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THE EFFECT OF ACUTE RESISTANCE EXERCISE ON SERUM MALONDIALDEHYDE IN RESISTANCE-TRAINED AND UNTRAINED COLLEGIATE MEN.

DIXON, CURT B.; ROBERTSON, ROBERT J.; GOSS, FREDRIC L.; TIMMER, JEFFREY M.; NAGLE, ELIZABETH F.; EVANS, RHOBERT W.
Journal of Strength & Conditioning Research: August 2006
ORIGINAL RESEARCH: PDF Only

The purposes of this study were to determine whether acute resistance exercise increases serum malondialdehyde (MDA) levels postexercise, and if so, whether resistance exercise training status influences the magnitude of the exercise-induced lipid peroxidation response. Twelve recreationally resistancetrained (RT) and 12 untrained (UT) men who did not have resistance exercise experience in the past year participated in this study. All subjects completed an 8-exercise circuit resistance exercise protocol consisting of 3 sets of 10 repetitions at 10 repetitions maximum for each exercise. Blood samples were obtained pre-exercise, at 5 minutes postexercise, and at 6, 24, and 48 hours postexercise. At pre-exercise, MDA (nmol[middle dot]ml-1) averaged 3.41 +/- 0.25 (RT) and 3.20 +/- 0.25 (UT) and did not differ (p > 0.05) either between groups or over time. Creatine kinase (IU[middle dot]L-1) was significantly (p < 0.05) elevated 5 minutes post-exercise (170.6 +/- 25.8), 6 hours postexercise (290.3 +/- 34.4), 24 hours postexercise (365.5 +/- 49.9), and 48 hours postexercise (247.5 +/- 38.5) as compared with pre-exercise (126.4 +/- 20.2) for both groups. There was no difference (p < 0.05) in CK activity between groups. This study indicated that moderate-intensity whole-body resistance exercise had no effect on serum MDA concentration in RT and UT subjects.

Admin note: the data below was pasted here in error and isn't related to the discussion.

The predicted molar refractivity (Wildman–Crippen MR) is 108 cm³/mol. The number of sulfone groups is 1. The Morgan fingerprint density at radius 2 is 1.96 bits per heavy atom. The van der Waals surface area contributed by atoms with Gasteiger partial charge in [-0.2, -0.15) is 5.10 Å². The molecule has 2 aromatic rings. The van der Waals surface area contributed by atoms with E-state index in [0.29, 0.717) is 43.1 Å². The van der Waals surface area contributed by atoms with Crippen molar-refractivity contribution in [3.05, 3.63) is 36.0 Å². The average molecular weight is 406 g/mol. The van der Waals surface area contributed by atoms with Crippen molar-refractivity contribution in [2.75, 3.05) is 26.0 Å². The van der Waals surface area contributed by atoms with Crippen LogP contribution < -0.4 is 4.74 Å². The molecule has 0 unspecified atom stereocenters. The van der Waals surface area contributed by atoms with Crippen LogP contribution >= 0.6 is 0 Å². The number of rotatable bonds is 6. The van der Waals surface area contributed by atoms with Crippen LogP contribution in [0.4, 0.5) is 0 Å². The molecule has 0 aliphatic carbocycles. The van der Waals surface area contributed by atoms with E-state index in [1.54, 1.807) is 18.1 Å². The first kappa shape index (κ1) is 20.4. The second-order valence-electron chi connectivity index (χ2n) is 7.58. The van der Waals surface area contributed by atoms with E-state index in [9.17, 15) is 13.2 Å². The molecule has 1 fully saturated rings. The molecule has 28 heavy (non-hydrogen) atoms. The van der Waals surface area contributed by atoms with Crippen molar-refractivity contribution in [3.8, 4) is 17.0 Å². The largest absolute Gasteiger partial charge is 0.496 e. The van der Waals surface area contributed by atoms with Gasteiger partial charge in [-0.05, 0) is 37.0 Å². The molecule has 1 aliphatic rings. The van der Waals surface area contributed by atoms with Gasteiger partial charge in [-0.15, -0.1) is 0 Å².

(C) 2006 National Strength and Conditioning Association